The New Year has brought a new crackdown on drunk driving in Wisconsin. Beginning Jan. 1, repeat drunk driving offenders face stronger penalties which include more jail time.
Under the new law, a fourth DUI offense is classified as a felony which may be punished by up to six years' imprisonment regardless of when the offense is committed. Previously, a fourth offense was a felony only when it was committed within five years of the third offense.
Criminal sentences for the fifth and sixth offenses are also raised from three to five years. Convictions for the seventh, eighth and ninth offenses will be increased from five years to seven years and six months. A tenth or subsequent offense may be punished by imprisonment for up to a decade. This an increase from seven years and six months.
The new law closes some loopholes in the state law. Wisconsin still will continue to be the only state that does not classify the first drunk driving offense as a crime and treat it as civil violation. Offenders can lose their vehicle operator's license for a first offense but cannot be incarcerated. They can also have occupational licenses allowing travel to specified destinations at certain times.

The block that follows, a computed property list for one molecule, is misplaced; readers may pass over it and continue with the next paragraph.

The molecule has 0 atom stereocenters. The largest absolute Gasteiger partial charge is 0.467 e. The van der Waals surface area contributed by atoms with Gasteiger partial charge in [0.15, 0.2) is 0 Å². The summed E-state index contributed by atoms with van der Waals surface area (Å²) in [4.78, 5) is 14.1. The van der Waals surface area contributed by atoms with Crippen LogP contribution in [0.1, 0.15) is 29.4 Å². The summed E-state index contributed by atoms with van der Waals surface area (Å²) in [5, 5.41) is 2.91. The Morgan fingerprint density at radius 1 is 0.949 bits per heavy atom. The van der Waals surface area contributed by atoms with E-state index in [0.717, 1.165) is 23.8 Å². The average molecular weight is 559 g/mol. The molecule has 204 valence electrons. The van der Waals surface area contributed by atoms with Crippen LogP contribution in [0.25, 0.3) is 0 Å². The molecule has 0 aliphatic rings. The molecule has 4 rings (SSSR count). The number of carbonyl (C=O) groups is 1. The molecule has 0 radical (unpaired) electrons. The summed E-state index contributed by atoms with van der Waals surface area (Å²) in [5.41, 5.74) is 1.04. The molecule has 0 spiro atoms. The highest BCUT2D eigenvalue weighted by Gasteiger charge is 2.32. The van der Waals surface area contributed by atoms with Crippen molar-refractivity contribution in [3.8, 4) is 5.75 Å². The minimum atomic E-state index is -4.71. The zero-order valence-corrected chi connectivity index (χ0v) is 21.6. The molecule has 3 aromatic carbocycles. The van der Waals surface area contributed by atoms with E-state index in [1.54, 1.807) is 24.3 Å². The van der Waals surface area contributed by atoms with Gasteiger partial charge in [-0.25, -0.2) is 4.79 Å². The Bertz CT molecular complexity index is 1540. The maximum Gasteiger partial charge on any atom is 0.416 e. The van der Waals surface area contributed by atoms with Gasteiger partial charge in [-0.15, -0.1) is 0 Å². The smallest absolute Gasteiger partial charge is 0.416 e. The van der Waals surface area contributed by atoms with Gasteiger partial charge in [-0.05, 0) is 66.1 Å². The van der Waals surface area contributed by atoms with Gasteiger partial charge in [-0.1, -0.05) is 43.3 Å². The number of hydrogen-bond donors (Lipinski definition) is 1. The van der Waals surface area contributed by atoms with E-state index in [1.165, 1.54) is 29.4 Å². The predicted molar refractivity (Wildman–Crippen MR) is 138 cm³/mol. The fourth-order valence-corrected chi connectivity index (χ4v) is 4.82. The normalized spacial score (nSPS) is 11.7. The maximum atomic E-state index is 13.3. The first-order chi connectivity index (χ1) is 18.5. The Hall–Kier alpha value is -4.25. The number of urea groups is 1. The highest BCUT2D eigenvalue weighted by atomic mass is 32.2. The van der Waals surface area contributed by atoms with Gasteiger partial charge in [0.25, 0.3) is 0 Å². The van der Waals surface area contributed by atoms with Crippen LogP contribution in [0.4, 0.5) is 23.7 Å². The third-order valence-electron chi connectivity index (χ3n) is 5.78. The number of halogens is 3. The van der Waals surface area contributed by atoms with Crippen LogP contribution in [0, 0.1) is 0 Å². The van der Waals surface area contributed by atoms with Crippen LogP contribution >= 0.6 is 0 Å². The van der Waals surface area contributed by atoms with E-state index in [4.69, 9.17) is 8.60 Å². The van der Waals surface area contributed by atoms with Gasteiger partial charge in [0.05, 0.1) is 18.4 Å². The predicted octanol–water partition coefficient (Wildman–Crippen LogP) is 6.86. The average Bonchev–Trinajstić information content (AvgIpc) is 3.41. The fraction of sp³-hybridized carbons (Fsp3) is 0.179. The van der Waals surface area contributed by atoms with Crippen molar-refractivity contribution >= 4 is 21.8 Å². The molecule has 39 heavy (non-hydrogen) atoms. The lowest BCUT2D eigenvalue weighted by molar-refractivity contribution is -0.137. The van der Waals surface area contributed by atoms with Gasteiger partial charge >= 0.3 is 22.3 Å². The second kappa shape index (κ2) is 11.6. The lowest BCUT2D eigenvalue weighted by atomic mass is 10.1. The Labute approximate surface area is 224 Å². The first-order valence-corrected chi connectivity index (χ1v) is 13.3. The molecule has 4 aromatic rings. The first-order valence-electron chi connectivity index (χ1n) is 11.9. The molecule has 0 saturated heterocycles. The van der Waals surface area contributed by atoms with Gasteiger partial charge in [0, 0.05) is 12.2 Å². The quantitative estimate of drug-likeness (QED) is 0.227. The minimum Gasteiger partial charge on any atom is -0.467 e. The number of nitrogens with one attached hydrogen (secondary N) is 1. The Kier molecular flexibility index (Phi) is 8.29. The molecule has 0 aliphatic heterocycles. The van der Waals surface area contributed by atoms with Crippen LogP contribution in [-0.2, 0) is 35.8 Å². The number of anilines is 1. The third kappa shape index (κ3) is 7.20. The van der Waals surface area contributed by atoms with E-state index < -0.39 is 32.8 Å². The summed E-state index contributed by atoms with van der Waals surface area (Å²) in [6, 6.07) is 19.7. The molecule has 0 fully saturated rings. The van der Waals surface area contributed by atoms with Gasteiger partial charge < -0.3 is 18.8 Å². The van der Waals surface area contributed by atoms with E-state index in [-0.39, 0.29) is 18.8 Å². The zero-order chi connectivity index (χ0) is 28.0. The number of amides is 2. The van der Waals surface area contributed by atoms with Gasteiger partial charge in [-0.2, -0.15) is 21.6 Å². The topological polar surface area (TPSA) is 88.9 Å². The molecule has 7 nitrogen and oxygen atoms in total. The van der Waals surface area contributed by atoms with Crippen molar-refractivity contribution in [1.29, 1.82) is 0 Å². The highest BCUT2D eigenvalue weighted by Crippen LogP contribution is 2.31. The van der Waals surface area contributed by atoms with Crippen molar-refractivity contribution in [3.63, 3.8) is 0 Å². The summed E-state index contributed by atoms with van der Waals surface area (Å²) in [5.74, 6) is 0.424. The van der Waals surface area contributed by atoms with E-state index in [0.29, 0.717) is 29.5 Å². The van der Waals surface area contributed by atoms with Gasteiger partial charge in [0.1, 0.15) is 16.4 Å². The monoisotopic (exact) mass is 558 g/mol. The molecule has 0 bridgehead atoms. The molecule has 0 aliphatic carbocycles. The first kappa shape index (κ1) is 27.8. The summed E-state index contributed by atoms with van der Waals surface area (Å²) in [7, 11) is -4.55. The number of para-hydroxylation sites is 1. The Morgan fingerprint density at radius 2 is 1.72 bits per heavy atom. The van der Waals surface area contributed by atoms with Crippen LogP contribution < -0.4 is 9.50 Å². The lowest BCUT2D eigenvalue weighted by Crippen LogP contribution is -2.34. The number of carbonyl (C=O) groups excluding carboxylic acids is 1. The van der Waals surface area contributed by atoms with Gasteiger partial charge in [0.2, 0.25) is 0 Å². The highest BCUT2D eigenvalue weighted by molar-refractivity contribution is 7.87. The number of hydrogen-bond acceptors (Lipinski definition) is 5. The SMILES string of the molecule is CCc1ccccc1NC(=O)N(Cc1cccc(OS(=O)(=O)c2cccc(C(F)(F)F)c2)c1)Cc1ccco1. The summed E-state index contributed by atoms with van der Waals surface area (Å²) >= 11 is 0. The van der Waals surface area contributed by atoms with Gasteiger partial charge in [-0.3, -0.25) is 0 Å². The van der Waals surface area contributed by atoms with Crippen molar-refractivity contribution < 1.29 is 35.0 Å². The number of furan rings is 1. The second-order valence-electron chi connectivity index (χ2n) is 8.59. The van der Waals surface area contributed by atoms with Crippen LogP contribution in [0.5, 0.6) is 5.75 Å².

The Department of Corrections estimated that it will cost up to $129 million each year and another $157 million to build 12 drug abuse centers. It is anticipated that these will be needed to treat the additional offenders from this law.
An aide for a state Senator said that a bill will be reintroduced allowing first-time offenders to receive a special license allowing them to drive without restriction if they install ignition interlock devices on their vehicles. This device operates like a breathalyzer by measuring the alcohol from the driver's breath and allowing the vehicle to start only if the operator's alcohol content not exceed a legal limit. Twenty-eight other states impose this penalty.
These higher sanctions may increase the need for legal assistance for a motorist facing drunk driving charges. An attorney can help assure that rights are protected and that the strongest legal defense is mounted in these cases.
Source: CBS Wisconsin, "Wisconsin increasing some drunk driving penalties on Jan. 1," Dec. 27, 2016